Phi is a letter of the Greek alphabet used in mathematics to represent the Golden Ratio. Mathematically speaking, the Golden Ratio is an impressive equation depicting a beautiful balance of proportion and appears frequently in geometry. It's the equation on which our theories of beauty and symmetry are founded and thus is seen in art, architecture, printing, and design of all types.

The Golden Ratio is often associated with the Golden Square and the Golden Spiral, and is reflected in the Platonic solids. In Nature we see the principle echoed in the spirals of succulents, the stems of plants and the veins of leaves, crystalline forms and even some atomic-level structures. The German psychologist Adolf Zeising, whose research in mathematics and philosophy led to his belief that the Golden Ratio was an expression of Universal Law, is quoted thus:

the universal law in which is contained the ground-principle of all formative striving for beauty and completeness in the realms of both nature and art, and which permeates, as a paramount spiritual ideal, all structures, forms and proportions, whether cosmic or individual, organic or inorganic, acoustic or optical; which finds its fullest realization, however, in the human form.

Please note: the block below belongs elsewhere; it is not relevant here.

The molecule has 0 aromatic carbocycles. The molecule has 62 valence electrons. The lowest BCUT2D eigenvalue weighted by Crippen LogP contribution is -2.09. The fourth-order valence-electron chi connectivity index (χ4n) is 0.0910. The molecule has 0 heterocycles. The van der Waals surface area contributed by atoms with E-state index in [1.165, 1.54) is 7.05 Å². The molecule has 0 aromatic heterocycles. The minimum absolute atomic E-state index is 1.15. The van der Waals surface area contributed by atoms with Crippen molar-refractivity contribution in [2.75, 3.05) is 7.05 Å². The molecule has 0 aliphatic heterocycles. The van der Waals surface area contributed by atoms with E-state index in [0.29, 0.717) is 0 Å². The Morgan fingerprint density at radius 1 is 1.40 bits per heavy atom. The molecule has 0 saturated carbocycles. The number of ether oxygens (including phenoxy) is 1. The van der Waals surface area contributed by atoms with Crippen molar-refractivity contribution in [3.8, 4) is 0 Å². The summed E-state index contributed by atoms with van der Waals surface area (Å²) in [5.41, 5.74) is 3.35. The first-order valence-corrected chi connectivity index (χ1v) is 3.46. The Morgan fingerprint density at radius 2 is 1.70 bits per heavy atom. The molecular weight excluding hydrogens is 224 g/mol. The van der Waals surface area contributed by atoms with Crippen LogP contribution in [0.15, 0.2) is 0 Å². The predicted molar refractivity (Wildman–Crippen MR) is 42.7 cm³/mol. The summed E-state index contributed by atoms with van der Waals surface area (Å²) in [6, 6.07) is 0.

Yoga Engineer | Phi & The Golden Ratio

It is with all of this is mind that I've adopted the lower case form of the letter as my logo, to represent the nature of my approach to asana practice. I have often taught from the perspective of "finding your blueprint". The human form, in each individual incarnation, exhibits a sense of proportion that when applied to our asana practice, offers an ideal foundation and alignment for each of us. It is from this blueprint, this foundation, that I believe our personal practice is most strongly and safely derived.

The symbol itself conjures the image of a sprouting plant, an image close to my heart. I like to think of humans as budding little plants just unfurling our leaves and petals to the ether and sun, ideally while keeping our roots firmly planted in the soil. If you don't look too closely, you can also see a "Y" in the shape of the lower case form — "Y" for Yoga.